Thunderbolt 4 allows you to wake up your laptop/PC with one shake of the mouse or a tap on the keyboard. Thunderbolt 3 does not offer this facility.

Compared to Thunderbolt 3, Thunderbolt 4 technology offers additional data safety because it requires Intel VT-d-based DMA protection, also referred to as DMA remapping. We shall discuss this aspect a bit more in detail in one of the forthcoming paragraphs (Protection from Thunderspy Attacks).

Thunderbolt 4 requires PCIe at 32Gbps for storage speeds up to 3000Mbps. It is twice the requirement of Thunderbolt 3 ports (16Gbps). Some Apple MacBooks models offered this facility, whereas some had less bandwidth available on the RHS (right-hand-side) Thunderbolt ports.

With Thunderbolt 4, you get four lanes of PCI Express available, whereby PCIe can consume up to 32Gbps of the total 40Gbps available Thunderbolt bandwidth. It is an improvement over Thunderbolt 3, where some laptop manufacturers offered 16Gbps of PCIe bandwidth.

Thunderbolt 4 has an advantage over Thunderbolt 3 because they include hubs and docks with multiple Thunderbolt ports. Besides, the data transfer cables can be up to two meters long and still handle 40Gbps bandwidth. In Thunderbolt 3, the wires could have a maximum length of 0.7 meters to handle full bandwidth.

What makes Thunderbolt 4 special?

We have discussed the differences between Thunderbolt 3 and Thunderbolt 4 in the above paragraphs. Besides, these distinctive features. Thunderbolt offers unique facilities that make it special.

Thunderbolt Hubbing

Thunderbolt is not something new for MacBook users. The latest Thunderbolt 4 technology is a kind of software update for them. However, MacBook users will need Apple’s latest operating system, Big Sur, to take advantage of Thunderbolt 4’s new Hubbing software.

This facility eliminates the risks of Thunderbolt device daisy-chaining. Daisy-chaining feature enabled users to connect multiple Thunderbolt devices in a long chain. However, removing any one device in the chain, except the last one, resulted in the others becoming unusable until you re-establish the chain.

Thunderbolt Hubbing allows you to have four Thunderbolt ports in a hub, each independent of the others. Thus, disconnecting any one of the devices does not affect the other connected appliances. This facility is due for introduction in 2021.

Protection from Thunderspy Attacks

In a Thunderspy attack, the malicious actor can steal data by exposing the vulnerabilities of a Thunderbolt port. However, such attacks require physical access to your PC/laptop. While it takes around five minutes for the attack, it is effective even when the computer is in sleep/lock mode or your HDD is encrypted.

The Thunderspy attack takes advantage of the PCIe portion of your Thunderbolt port and its Direct Memory Access to bypass the CPU and access system memory. Thunderbolt 4 protects against such DMA attacks because it requires Intel’s Virtualization Technology for Directed I/O (Intel’s VT-d-based DMA protection).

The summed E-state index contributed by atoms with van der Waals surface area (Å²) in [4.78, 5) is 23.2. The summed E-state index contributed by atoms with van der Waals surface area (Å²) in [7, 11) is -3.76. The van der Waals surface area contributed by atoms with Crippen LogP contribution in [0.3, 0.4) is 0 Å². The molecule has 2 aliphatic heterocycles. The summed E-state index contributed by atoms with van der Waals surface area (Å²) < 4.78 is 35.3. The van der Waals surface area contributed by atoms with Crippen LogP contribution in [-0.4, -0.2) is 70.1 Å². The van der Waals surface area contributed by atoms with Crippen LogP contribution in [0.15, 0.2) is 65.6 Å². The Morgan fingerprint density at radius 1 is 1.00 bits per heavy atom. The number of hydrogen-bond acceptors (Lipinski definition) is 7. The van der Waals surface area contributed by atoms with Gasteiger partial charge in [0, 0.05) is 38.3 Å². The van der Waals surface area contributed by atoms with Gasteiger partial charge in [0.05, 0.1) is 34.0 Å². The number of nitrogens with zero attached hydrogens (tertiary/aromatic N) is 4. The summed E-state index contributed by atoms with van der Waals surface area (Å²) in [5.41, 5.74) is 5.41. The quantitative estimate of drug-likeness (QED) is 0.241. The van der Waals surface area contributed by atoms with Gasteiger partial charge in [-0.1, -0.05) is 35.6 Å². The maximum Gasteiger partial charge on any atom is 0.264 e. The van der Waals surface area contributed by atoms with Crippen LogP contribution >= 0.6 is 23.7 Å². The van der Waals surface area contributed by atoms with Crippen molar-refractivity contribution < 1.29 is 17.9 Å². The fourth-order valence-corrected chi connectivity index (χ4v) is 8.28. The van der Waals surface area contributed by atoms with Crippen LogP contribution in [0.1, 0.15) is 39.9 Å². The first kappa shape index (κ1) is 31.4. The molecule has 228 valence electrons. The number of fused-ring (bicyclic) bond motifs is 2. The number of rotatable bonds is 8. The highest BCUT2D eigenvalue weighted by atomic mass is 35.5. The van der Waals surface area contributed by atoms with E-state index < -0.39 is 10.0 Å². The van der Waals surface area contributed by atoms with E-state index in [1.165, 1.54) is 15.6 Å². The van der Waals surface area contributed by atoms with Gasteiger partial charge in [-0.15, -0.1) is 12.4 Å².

Intel’s VT-d offers DMA remapping, a process that isolates a portion of your system memory for the connected device. Thus, the device cannot read/write to other areas of your memory. As it fortifies a specific portion of your system memory for the Thunderbolt device, it cannot access other places to overwrite data, such as your device’s password protection.

At this juncture, let us clarify that the Thunderspy threat is remote for standard users. It is a significant concern for corporate users who travel a lot, get misplaced in unsecured locations, or contain sensitive financial and business data.

Thunderbolt 4 Vs. USB4 – The differences

Intel introduces new technology, USB4, in its Tiger Lake Core processors, the 11th generation CPUs. While it is also simultaneously introducing Thunderbolt 4, there can be confusion because both these technologies use a similar connectivity port, the USB Type-C connector.

You can connect a USB device to your Thunderbolt 4 port. However, the connection will default to USB4 speeds. The standard data transfer speed of USB4 is 20Gbps. Yes, you have a 40Gbps option with a USB4 connection, as well.

USB4 differs from Thunderbolt 4 as it can run a single 4K display at 16Gbps, unlike the dual 4K display at 32Gbps offered by Thunderbolt 4. Besides, USB4 does not offer the wake-from-sleep feature that Thunderbolt 4 is renowned for. It also does not provide 10Gbps networking.

However, USB4 has one advantage over Thunderbolt 4. The logos are more informative.

The connectivity ports have USB 20Gbps and USB 40Gbps adjacent to the USB Type-C ports to indicate which speed you are using.

The Intel PC/laptop does not provide such information with its Thunderbolt logos. All you have is the ‘lightning’ symbol. Therefore, you cannot distinguish whether it is a Thunderbolt 3 or Thunderbolt 4 connection. Some cables come with the numeral 4 written next to the logo to indicate it is a Thunderbolt 4 cable.

Thunderbolt 4 Introduction – Redefining Computing

The latest 11th generation Intel Tiger Lake CPUs offer Thunderbolt 4 connectivity on some of the high-end processors. Though all 11th gen CPUs feature USB Type-C connectivity, it is better to check the specifications to verify whether it is Thunderbolt 4 compliant. Otherwise, it might offer Thunderbolt 3 capabilities.

The latest Apple MacBooks also feature USB4 ports, but the models released by 2020-end do not have Thunderbolt 4. They feature Thunderbolt 3 connectivity. With the release of Apple’s M1 silicon chip, one has to wait and see whether Thunderbolt 4 is available on the MacBook Pro, Air, and Mini models.

Thunderbolt 4 technology can redefine computing as it comes with a host of exciting features to distinguish it from Thunderbolt 3. Thunderbolt 4 is here to stay until the introduction of the next technological advancement.